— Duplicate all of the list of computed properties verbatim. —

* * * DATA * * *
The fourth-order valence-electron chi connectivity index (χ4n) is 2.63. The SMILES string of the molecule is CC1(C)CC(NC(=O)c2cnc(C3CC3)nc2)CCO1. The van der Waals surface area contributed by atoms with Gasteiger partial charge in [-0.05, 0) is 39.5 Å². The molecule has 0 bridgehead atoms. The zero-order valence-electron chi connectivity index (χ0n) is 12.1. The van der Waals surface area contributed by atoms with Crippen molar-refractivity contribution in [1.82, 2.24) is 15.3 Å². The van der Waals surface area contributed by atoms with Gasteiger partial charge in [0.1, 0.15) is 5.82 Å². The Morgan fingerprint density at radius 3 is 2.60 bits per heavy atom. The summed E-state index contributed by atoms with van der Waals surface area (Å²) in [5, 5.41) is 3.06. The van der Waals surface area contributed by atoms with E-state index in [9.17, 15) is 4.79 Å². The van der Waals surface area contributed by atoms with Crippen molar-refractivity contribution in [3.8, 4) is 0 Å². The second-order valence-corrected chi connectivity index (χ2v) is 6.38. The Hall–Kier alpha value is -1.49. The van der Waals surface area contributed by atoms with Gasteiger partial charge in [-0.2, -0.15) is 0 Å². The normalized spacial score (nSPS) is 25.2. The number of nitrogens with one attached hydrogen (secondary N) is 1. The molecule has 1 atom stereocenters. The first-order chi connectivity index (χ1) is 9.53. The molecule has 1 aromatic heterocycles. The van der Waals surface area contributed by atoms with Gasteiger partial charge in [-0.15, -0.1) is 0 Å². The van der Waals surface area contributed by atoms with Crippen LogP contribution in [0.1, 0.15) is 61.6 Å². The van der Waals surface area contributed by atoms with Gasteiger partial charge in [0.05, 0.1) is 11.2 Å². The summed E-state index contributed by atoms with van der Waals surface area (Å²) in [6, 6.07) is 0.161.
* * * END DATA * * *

The fourth-order valence-electron chi connectivity index (χ4n) is 2.63. The SMILES string of the molecule is CC1(C)CC(NC(=O)c2cnc(C3CC3)nc2)CCO1. The van der Waals surface area contributed by atoms with Gasteiger partial charge in [-0.05, 0) is 39.5 Å². The molecule has 0 bridgehead atoms. The zero-order valence-electron chi connectivity index (χ0n) is 12.1. The van der Waals surface area contributed by atoms with Crippen molar-refractivity contribution in [1.82, 2.24) is 15.3 Å². The van der Waals surface area contributed by atoms with Gasteiger partial charge in [0.1, 0.15) is 5.82 Å². The Morgan fingerprint density at radius 3 is 2.60 bits per heavy atom. The summed E-state index contributed by atoms with van der Waals surface area (Å²) in [5, 5.41) is 3.06. The van der Waals surface area contributed by atoms with E-state index in [9.17, 15) is 4.79 Å². The van der Waals surface area contributed by atoms with Crippen molar-refractivity contribution in [3.8, 4) is 0 Å². The second-order valence-corrected chi connectivity index (χ2v) is 6.38. The Hall–Kier alpha value is -1.49. The van der Waals surface area contributed by atoms with Gasteiger partial charge in [-0.2, -0.15) is 0 Å². The normalized spacial score (nSPS) is 25.2. The number of nitrogens with one attached hydrogen (secondary N) is 1. The molecule has 1 atom stereocenters. The first-order chi connectivity index (χ1) is 9.53. The molecule has 1 aromatic heterocycles. The van der Waals surface area contributed by atoms with Gasteiger partial charge in [-0.15, -0.1) is 0 Å². The van der Waals surface area contributed by atoms with Crippen LogP contribution in [0.1, 0.15) is 61.6 Å². The van der Waals surface area contributed by atoms with Gasteiger partial charge in [0.05, 0.1) is 11.2 Å². The summed E-state index contributed by atoms with van der Waals surface area (Å²) in [6, 6.07) is 0.161.